Phillip Hall


for millad Miller & Raggett mob


I drove out bush with family

again to Jayipa

a catfish hole lined

with paperbark and river gum

and those gleaming quartzite outcrops

like a silver and zinc plinth encompassing

dark sheet water:


we hopped, stinging, across the baked

earth, a tessellated black

soil with small sand drifts gathering

to the decaying stone-boiled edges:


and while nana fired

a billy, weaving

pandunus frond sieves

we all crashed, energised

in the brown water’s warm wash:


in the late afternoon

cool relief as pop arrived to dig

a bush-turkey ground-oven

we all set to work:


the boys

took a castnet and handlines

for barra

while the girls hunted

in water, feeling

in the mud

for waterlily bulbs, onions and yams:


later they tap-danced the mud

sweetening our outlook –

a seismic detection service reading

for hibernating turtles –

a shelled familial finery:


at nightfall

our guts tight

with their fill we fired

the billy and traced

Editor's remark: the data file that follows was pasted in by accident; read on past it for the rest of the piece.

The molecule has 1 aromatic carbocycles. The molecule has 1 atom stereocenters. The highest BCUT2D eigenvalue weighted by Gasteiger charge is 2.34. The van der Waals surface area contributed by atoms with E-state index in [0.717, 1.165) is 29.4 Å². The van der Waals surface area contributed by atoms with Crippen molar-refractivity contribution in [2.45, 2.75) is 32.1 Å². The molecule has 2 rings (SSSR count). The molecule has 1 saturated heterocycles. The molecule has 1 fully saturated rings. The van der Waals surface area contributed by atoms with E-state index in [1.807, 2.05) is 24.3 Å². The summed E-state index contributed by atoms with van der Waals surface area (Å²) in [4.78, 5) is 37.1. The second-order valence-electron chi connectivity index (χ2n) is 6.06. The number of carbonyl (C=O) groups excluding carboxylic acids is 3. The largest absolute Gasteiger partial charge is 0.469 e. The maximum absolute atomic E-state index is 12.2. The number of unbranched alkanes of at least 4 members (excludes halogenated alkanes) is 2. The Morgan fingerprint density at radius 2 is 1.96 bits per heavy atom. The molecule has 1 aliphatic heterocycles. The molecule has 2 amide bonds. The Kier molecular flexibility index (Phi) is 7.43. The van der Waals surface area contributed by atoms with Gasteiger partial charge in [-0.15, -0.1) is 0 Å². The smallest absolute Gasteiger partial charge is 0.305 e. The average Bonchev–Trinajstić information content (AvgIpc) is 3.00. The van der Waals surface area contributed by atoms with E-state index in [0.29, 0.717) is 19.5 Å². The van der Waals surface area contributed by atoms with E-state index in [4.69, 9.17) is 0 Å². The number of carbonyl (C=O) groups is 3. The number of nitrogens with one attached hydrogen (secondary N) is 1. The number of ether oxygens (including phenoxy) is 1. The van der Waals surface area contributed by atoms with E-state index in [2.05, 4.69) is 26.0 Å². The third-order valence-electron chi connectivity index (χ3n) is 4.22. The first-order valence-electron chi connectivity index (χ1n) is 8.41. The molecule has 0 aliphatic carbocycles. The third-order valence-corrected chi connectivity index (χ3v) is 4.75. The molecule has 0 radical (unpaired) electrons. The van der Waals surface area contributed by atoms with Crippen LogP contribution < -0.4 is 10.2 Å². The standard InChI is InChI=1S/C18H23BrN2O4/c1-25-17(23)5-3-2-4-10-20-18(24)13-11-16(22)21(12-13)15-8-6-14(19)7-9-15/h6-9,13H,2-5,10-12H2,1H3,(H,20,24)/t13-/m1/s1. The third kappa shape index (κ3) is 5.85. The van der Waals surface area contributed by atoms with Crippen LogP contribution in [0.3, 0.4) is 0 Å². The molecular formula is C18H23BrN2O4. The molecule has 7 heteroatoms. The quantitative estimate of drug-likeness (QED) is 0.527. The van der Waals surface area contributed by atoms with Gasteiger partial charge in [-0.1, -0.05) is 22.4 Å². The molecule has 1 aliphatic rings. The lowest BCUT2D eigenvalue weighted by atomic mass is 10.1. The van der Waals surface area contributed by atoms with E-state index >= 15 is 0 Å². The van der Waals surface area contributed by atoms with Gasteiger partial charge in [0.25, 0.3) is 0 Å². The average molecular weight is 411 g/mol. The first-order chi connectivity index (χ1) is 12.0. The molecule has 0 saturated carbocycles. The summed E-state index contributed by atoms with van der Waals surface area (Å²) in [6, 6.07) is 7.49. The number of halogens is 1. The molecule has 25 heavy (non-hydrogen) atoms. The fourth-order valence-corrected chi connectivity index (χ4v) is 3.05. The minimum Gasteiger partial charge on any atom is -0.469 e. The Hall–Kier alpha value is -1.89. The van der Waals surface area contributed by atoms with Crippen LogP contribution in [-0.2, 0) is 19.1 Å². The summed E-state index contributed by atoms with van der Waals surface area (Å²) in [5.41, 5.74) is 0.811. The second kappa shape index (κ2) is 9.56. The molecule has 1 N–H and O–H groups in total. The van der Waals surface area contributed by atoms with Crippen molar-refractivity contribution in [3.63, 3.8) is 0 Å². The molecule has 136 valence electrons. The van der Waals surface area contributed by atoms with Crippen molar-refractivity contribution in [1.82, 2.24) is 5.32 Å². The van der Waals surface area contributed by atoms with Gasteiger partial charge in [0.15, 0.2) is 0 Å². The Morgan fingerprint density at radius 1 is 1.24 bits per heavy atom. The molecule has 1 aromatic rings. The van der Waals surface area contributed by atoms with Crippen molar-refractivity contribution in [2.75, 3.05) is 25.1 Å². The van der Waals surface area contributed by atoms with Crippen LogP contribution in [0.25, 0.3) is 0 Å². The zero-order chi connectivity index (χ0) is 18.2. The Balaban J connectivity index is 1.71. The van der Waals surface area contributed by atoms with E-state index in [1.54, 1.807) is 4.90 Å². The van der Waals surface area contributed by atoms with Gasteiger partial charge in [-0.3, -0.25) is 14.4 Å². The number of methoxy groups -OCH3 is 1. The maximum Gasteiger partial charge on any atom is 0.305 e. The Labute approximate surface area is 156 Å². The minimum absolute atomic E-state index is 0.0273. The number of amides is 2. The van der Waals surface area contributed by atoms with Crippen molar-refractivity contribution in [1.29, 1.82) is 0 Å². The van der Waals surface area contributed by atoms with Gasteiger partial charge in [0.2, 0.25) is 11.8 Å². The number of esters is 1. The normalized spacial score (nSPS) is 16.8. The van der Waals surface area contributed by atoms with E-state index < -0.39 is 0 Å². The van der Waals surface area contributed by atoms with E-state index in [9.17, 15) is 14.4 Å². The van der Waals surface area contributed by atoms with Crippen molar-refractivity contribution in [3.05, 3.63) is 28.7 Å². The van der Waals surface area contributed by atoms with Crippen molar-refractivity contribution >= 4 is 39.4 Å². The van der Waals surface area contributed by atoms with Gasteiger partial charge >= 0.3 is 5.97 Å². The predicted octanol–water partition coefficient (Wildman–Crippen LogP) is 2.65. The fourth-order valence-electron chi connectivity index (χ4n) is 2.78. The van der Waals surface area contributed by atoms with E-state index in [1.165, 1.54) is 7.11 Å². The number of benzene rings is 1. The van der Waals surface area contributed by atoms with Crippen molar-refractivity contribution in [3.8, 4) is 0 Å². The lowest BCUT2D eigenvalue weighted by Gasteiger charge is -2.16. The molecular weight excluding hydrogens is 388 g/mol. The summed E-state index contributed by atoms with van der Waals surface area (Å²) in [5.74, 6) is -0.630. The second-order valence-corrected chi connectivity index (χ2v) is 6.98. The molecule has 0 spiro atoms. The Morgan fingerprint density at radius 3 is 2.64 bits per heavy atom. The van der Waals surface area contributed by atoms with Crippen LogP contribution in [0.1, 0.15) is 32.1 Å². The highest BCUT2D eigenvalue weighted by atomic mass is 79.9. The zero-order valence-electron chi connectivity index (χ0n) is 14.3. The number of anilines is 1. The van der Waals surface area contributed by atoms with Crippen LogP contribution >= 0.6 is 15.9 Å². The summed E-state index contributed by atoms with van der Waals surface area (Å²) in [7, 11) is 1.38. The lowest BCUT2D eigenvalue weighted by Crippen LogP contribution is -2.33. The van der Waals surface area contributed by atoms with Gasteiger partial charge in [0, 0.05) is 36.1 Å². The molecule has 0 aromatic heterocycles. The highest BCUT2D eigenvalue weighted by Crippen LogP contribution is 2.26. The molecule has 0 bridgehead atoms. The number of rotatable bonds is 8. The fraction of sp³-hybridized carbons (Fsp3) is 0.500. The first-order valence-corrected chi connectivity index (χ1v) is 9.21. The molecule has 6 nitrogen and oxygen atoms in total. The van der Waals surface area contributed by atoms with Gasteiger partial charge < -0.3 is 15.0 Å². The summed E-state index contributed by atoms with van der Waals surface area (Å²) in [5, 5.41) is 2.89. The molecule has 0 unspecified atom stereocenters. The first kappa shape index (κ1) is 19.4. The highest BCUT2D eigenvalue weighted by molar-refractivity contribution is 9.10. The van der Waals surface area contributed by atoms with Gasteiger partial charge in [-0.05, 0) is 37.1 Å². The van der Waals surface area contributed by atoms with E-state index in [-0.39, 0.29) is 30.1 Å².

stars as pop smoked us

in quandong, picking us up:


and nana sang country, rousing

the scrub

and a rainbow’s payback on this mine’s seepage,

and another’s foreshadowed hole in our burial grounds,

mucking us up

making us sick.



Millad: is Kriol in the Gulf region of northern Australia for the first person plural pronoun: we, us, our.


Phillip Hall is an essayist and poet working as an editor with Verity La’s “Emerging Indigenous Writers’ Project”. In 2014 he published Sweetened in Coals. He is currently working on a collection of place-based poetry called Fume. This project celebrates, and responds to, Indigenous Culture in the Northern Territory’s Gulf of Carpentaria.

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